imagine 8(1), 2017

music automatically played for 10 seconds and subsequently shut off unless reactivated by the infant's suck. The settings on the PAL® were adjusted to match the infant’s suck strength. For example, if the infant had a strong suck strength (measured by the “threshold” with scores from 1-10) the therapist would increase the threshold setting, requiring the infant to suck at the higher threshold in order to activate the music. Dependent Variable An electronic medical record review retrieved three Finnegan scores prior to and after each intervention for both groups. Interventions occurred within 30 minutes of a feeding, 3-4 times per week. Nursing staff, who were trained and completed annual competencies on the Finnegan scoring tool, recorded Finnegan scores at each feeding time.

Results Finnegan scores were coded for level of behavior to allow comparative analysis. The level of data was ordinal, therefore all data were analyzed with a Mann Whitney U test. The composite Finnegan scores for the three assessments prior to each intervention and the three assessments after each intervention were averaged and compared between groups. No significant differences between groups were found for the three assessments prior to the intervention, indicating the groups were similar (M experimental = 73.3, M control = 65.3, U = 2100, p = .12). When the average Finnegan scores for the


three assessments after the intervention were compared between groups, a significant difference was found (M experimental = 64.2, M control = 75.3, U = 2759.5, p = . 05). As displayed in Figure 1, the control group increased mean rankings while the experimental group decreased mean rankings after the intervention, indicating the experimental group had lower Finnegan scores, thus were less symptomatic following the intervention.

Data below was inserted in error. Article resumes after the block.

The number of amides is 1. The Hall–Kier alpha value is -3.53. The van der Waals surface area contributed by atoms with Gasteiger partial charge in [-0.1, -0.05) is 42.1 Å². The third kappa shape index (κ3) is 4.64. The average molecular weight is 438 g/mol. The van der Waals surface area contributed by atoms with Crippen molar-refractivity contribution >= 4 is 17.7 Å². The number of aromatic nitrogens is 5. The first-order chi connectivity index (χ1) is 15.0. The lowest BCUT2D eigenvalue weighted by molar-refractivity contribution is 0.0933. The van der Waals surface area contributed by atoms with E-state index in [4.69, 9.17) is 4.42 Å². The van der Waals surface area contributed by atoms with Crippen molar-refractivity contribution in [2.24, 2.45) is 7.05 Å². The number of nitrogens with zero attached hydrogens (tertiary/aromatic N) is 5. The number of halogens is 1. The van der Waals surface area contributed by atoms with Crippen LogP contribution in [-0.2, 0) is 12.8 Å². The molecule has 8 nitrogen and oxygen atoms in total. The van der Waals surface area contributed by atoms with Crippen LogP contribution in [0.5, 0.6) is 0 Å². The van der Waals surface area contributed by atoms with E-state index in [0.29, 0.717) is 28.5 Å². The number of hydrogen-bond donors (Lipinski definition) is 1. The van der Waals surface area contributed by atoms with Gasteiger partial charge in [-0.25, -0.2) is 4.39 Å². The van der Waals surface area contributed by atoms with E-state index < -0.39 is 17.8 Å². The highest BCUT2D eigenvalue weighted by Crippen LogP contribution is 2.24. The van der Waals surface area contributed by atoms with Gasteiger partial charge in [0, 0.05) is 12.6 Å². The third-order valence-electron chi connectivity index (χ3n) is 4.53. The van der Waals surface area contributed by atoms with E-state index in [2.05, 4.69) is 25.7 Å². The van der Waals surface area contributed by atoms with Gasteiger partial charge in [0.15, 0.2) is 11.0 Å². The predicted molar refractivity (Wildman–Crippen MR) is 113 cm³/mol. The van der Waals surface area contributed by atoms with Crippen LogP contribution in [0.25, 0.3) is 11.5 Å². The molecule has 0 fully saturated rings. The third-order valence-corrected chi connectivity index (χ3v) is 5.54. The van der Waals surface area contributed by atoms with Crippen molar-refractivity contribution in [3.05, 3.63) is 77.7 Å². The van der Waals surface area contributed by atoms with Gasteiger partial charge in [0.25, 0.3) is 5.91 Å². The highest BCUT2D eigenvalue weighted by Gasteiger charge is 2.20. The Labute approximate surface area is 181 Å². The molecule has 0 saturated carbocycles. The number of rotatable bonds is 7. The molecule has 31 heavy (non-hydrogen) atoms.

In future studies with infants with NAS, it would be interesting to look at the effects of music therapy using the PAL® on length of morphine treatment; length of hospital stay; feeding behavior; sleep behavior and duration; and gastrointestinal (GI) disturbances, a section of the Finnegan scoring system. The severity of GI symptoms may decrease as infants’ suck pattern improves because they may not consume milk as quickly and/or have an uncoordinated suck pattern, causing less irritation to their digestive systems. In summary, the improvement in Finnegan scores for those receiving PAL® interventions warrants further investigation on how the PAL® device can be used as a non-pharmacological intervention to improve withdrawal symptoms in those with NAS.


Figure 1: Composite Finnegan Scores before and after each intervention by group.

Discussion These data indicate music therapy via the PAL® is an effective treatment modality and is more effective than only a pacifier, as indicated by the improvements in Finnegan scores. This may be due to increased nonnutritive sucking—a self-soothing behavior often compromised in infants with NAS—as a result of the contingent music reinforcement offered by the PAL®. Music therapists can also empower and involve parents at the bedside, and interventions such as the PAL® are reimbursed by many third-party payers. This innovative quality improvement project will serve as a pilot to support the design of a more rigorous, multi-site study expected to launch in the next year. Finally, this study and the associated music therapy program for the hospital is a winner of the 2017 Kentucky Hospital Association Quality Award. As a quality improvement project, there are many limitations including the small sample size, not tracking the length of time infants were held and rocked by family or visitors, and lack of grouping by drug of exposure.

imagine 8(1), 2017